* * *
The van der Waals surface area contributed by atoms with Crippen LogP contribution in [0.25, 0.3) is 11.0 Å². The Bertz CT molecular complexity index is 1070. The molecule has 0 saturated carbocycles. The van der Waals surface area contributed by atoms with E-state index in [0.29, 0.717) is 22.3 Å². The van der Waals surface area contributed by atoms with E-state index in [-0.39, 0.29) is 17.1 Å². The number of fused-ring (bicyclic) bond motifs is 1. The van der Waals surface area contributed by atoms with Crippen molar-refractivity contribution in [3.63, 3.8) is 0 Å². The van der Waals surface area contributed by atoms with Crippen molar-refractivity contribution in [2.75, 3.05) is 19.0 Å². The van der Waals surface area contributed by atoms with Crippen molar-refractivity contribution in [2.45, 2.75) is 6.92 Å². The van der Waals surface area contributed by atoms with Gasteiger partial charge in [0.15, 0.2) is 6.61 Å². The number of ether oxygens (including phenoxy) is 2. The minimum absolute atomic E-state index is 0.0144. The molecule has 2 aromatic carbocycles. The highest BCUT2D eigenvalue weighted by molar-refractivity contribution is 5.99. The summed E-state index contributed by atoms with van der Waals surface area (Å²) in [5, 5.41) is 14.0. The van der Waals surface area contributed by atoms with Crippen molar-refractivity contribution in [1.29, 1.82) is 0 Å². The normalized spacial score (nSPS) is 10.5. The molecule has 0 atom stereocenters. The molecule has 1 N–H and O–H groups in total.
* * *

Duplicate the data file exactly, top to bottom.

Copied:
The van der Waals surface area contributed by atoms with Crippen LogP contribution in [0.25, 0.3) is 11.0 Å². The Bertz CT molecular complexity index is 1070. The molecule has 0 saturated carbocycles. The van der Waals surface area contributed by atoms with E-state index in [0.29, 0.717) is 22.3 Å². The van der Waals surface area contributed by atoms with E-state index in [-0.39, 0.29) is 17.1 Å². The number of fused-ring (bicyclic) bond motifs is 1. The van der Waals surface area contributed by atoms with Crippen molar-refractivity contribution in [3.63, 3.8) is 0 Å². The van der Waals surface area contributed by atoms with Crippen molar-refractivity contribution in [2.75, 3.05) is 19.0 Å². The van der Waals surface area contributed by atoms with Crippen molar-refractivity contribution in [2.45, 2.75) is 6.92 Å². The van der Waals surface area contributed by atoms with Gasteiger partial charge in [0.15, 0.2) is 6.61 Å². The number of ether oxygens (including phenoxy) is 2. The minimum absolute atomic E-state index is 0.0144. The molecule has 2 aromatic carbocycles. The highest BCUT2D eigenvalue weighted by molar-refractivity contribution is 5.99. The summed E-state index contributed by atoms with van der Waals surface area (Å²) in [5, 5.41) is 14.0. The van der Waals surface area contributed by atoms with Crippen molar-refractivity contribution in [1.29, 1.82) is 0 Å². The normalized spacial score (nSPS) is 10.5. The molecule has 0 atom stereocenters. The molecule has 1 N–H and O–H groups in total.